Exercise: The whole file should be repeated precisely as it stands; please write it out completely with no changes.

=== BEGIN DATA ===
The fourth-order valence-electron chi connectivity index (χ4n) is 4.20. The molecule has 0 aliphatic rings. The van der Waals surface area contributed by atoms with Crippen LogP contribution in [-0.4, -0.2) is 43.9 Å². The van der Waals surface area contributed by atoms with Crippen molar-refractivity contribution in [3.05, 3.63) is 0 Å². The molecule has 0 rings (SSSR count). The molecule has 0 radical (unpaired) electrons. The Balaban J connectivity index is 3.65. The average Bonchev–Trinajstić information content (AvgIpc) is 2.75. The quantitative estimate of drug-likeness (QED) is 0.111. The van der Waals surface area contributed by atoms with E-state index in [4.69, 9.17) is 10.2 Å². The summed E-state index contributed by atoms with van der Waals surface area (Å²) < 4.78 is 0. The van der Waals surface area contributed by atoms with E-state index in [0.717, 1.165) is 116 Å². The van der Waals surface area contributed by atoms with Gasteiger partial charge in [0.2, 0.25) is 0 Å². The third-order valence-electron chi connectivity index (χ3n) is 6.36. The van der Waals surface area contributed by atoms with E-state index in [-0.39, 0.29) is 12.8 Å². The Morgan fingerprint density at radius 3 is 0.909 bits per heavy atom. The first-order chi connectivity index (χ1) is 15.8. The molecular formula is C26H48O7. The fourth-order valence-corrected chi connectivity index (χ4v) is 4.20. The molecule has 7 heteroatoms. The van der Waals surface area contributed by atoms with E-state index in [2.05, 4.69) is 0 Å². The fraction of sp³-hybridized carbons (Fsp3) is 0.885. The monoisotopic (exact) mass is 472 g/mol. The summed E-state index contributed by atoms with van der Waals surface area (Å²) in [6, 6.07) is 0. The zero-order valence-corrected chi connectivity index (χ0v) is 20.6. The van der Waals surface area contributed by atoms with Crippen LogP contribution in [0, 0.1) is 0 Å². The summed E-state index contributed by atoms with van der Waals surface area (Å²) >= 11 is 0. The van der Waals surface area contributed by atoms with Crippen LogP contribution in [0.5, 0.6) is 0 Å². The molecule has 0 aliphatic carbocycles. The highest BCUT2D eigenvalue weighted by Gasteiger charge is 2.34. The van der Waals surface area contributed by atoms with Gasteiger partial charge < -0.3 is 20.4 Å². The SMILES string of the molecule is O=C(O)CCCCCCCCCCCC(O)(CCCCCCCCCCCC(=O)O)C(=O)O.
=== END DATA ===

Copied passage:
The fourth-order valence-electron chi connectivity index (χ4n) is 4.20. The molecule has 0 aliphatic rings. The van der Waals surface area contributed by atoms with Crippen LogP contribution in [-0.4, -0.2) is 43.9 Å². The van der Waals surface area contributed by atoms with Crippen molar-refractivity contribution in [3.05, 3.63) is 0 Å². The molecule has 0 rings (SSSR count). The molecule has 0 radical (unpaired) electrons. The Balaban J connectivity index is 3.65. The average Bonchev–Trinajstić information content (AvgIpc) is 2.75. The quantitative estimate of drug-likeness (QED) is 0.111. The van der Waals surface area contributed by atoms with E-state index in [4.69, 9.17) is 10.2 Å². The summed E-state index contributed by atoms with van der Waals surface area (Å²) < 4.78 is 0. The van der Waals surface area contributed by atoms with E-state index in [0.717, 1.165) is 116 Å². The van der Waals surface area contributed by atoms with Gasteiger partial charge in [0.2, 0.25) is 0 Å². The third-order valence-electron chi connectivity index (χ3n) is 6.36. The van der Waals surface area contributed by atoms with E-state index in [-0.39, 0.29) is 12.8 Å². The Morgan fingerprint density at radius 3 is 0.909 bits per heavy atom. The first-order chi connectivity index (χ1) is 15.8. The molecular formula is C26H48O7. The fourth-order valence-corrected chi connectivity index (χ4v) is 4.20. The molecule has 7 heteroatoms. The van der Waals surface area contributed by atoms with E-state index in [2.05, 4.69) is 0 Å². The fraction of sp³-hybridized carbons (Fsp3) is 0.885. The monoisotopic (exact) mass is 472 g/mol. The summed E-state index contributed by atoms with van der Waals surface area (Å²) in [6, 6.07) is 0. The zero-order valence-corrected chi connectivity index (χ0v) is 20.6. The van der Waals surface area contributed by atoms with Crippen LogP contribution in [0, 0.1) is 0 Å². The summed E-state index contributed by atoms with van der Waals surface area (Å²) >= 11 is 0. The van der Waals surface area contributed by atoms with Crippen LogP contribution in [0.5, 0.6) is 0 Å². The molecule has 0 aliphatic carbocycles. The highest BCUT2D eigenvalue weighted by Gasteiger charge is 2.34. The van der Waals surface area contributed by atoms with Gasteiger partial charge < -0.3 is 20.4 Å². The SMILES string of the molecule is O=C(O)CCCCCCCCCCCC(O)(CCCCCCCCCCCC(=O)O)C(=O)O.